Thursday, February 18, 2010

Man Flies Plane Into IRS Building In Austin

The New York Times is reporting that a man flew a small plane into the IRS building in Austin, Texas earlier today. One person is reported missing and two people were taken to the hospital. Based on internet postings the authorities believe it was an intentional act by a man named Joseph Stack.

No one is calling this an act of terrorism that I can tell, but it looks like one to me. There is no concrete definition of terrorism, but based on the various ones I've found it seems that it is defined as an ideologically motivated act of violence directed at a government or society. The suspect in this case laid out the problems he had with the IRS on the internet and said that the only answer was violence. In my book that makes this incident an ideologically motivated attack against a government agency and the people that work there. What if this guy were still alive and we could prosecute him? Would those people calling for military trials of the Christmas Day bomber and the 9/11 terrorists also say that the proper venue for a trial against the perpetrator of this crime is a military tribunal? Would the word terrorism even be mentioned in connection with this crime? It doesn't look like it has thus far. The NYT article doesn't mention it once (I think that would not be the case if the pilot's name was Mohammed instead of Joseph).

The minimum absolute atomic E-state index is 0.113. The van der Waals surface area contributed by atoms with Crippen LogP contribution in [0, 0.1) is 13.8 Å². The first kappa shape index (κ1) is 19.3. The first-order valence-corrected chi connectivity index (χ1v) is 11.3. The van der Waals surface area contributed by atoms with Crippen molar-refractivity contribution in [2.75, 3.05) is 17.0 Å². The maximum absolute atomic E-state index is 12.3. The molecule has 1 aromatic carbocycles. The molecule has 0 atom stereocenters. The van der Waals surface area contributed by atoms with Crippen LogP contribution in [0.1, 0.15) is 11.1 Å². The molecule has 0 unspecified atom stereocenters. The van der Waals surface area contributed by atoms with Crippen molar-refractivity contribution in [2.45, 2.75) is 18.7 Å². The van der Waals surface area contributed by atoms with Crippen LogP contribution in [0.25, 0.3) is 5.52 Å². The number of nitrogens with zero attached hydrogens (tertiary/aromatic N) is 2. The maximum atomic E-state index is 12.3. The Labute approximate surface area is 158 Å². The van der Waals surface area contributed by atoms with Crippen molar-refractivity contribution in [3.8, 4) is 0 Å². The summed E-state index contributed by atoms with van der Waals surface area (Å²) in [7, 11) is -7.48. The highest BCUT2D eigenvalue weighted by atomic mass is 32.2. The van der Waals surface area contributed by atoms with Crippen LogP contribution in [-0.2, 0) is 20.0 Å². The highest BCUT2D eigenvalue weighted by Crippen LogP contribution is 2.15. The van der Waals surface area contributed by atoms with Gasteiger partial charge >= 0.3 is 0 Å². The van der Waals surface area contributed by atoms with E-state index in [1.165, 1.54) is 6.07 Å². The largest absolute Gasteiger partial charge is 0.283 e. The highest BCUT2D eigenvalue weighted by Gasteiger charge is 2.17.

Let's take it one step farther. What if, instead of the act of one man, this was a conspiracy by a bunch of white men from Texas that wanted to strike at the U.S. government? We'd be looking at a situation that is less destructive, but very similar to the Oklahoma City bombing, which was a terrorist attack on American soil just like 9/11 and the Christmas Day attempt. Would we hold the guys that planned the Austin attack for days without an attorney to question them? Would we attempt to try them in a military tribunal? The answer is that we probably wouldn't and we definitely shouldn't. We didn't even consider doing that during Oklahoma City.

In this case it looks like the sole perpetrator is now dead, but I think it is important to ask whether or not, if the situation were different and more people were involved that could be tried, what our legal response would be. We successfully tried the Oklahoma City suspects in federal court. I think it likely that anyone charged in conspiring to attack the IRS building in Austin would be charged under a terrorism statute. I also think there is no question that they would be tried in a federal court just like many terrorism cases have been in the past but yet when it comes to Khalid Sheikh Mohammed and Umar Farouk Abdulmutallab people think we can opt out of the civilian justice system because they are "enemy soldiers" in the "War on Terror." We can't change our minds about how to approach these attacks just because we now say that we are "at war against terrorism." We've had a "War on Poverty" and a "War on Drugs", but we didn't take that as an opportunity to abandon the underpinnings of our legal system because it wasn't necessary then and it is not necessary now.

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